Aliaa said...

Only in Lebanon! that a bag of nuts can be a political Argument, when colours become statments and when names are restrictions...

Anonymous said...

Well Said Joseph!


Anonymous said...

In other words... As a good friend of mine told me:

"I wish we can all rallye for a better cause affecting our lives
other than where and how our bottle of whisky!

How about against the clergy sticking their ilthy hands into our asses everytime we fart
How about against the reborn militia 'leader' who wants to take us on a ride with his racist slander
Believe me there are more worthy causes

I would be angry as well against TSC and will definitely re-think going there but this is a personal choice
NOT a national concern"


Anonymous said...

As a regular customer at TSC I was shocked to find alcohol hidden behind a wall, with a different cashier desk. I found that unacceptable. I just stopped going there, talked about it to friends and encouraged them not to do their shopping untill thing changed.

I don't think that was a political statement as much as I felt someone was trying to impose on me a way of living.Moreover,as we've had such an experience with Goodies I felt obligated to try and change at least something small in my life.

When finally tne administration changed its mind, I felt highly relieved. I'm very happy to go back there.
I can't change my corrupted politicians, can't create more job opportunities nor impose a better democracy.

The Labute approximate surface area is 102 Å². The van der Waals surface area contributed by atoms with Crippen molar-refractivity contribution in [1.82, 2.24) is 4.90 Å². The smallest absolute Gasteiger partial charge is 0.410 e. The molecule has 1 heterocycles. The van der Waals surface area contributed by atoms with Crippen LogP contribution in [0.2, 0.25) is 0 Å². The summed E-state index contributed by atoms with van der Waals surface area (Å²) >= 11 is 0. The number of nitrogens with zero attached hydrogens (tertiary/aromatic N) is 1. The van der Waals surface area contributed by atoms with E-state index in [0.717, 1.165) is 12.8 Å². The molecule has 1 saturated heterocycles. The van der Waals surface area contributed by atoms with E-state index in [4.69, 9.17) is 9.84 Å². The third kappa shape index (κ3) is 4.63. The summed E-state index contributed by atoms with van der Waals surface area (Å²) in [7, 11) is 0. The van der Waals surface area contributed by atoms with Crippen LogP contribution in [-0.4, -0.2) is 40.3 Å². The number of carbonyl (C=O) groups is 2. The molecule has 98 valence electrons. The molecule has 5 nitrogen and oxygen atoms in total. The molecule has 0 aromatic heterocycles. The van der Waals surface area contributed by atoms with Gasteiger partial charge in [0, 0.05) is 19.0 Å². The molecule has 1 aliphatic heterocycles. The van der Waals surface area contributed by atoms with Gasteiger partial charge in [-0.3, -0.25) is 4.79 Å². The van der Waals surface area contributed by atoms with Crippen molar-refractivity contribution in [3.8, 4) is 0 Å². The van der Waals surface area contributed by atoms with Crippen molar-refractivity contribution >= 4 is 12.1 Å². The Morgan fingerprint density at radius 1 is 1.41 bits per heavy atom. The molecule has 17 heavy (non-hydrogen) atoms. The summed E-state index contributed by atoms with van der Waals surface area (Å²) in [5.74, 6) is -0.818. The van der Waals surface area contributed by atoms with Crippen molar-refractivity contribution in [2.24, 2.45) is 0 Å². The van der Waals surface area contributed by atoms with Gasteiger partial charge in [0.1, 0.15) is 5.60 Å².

Boycotting TSC made me feel that maybe I've helped preserve some of my freedom of choice so that you and others can wash down your siyadiyeh with an Almaza.

Anonymous said...


You mean they haven't marched on to the Kuwaiti Embassy and attempted to break in violently! They have not attacked mosques?

The nerve of the drunken ghetto drama a sign of protest.

Marwan -

Arab Democracy said...

'I can't change my corrupted politicians, can't create more job opportunities nor impose a better democracy'.

Why the defeatist attitude. When you and friends have casually managed to gather thousands of angry citizens to bring the beer back to the front, surely you can move to bigger and greater things.

A few simple recommendations:
-Civil Marriage
-The right of women to give the Lebanese citizenship to her children
-A quota for women in Parliament (Even Kuwait is making progress)
-A social security system worth the title
- Decriminalising homosexuality
-The Right for expats to vote at embassies.

etc etc.

Next time you hear of someone making a worthwhile effort to help Lebanon join the 21st century, remember to speak to your friends again. The Almaza will be on the house.

Marwan... completely spot on. (or not!)

In the competition on who overreacts to insults/attacks on their sect/religion boycotting is more acceptable. First prize for misbehaving goes to Sunni fundamentalists in pyjamas. Second prize to bored Middle Class Christians.

You would agree that primitive tribal behaviour is unhelpful generally?


Anonymous said...

Just for the record, that I shop regularly at TSC - Verdun (concorde center), and since they acquired monoprix, alcohol beverages were not relocated, they stayed at their place and no different cashier desk.

But I have to agree with Joseph and the "defeatist attitude", whenever you stop thinking that you have the possibility and power to change, it would be very easy to impose on you anything from how to buy alcohol from a supermarket to corrupt politicians and administration, to the basic rights of humanity...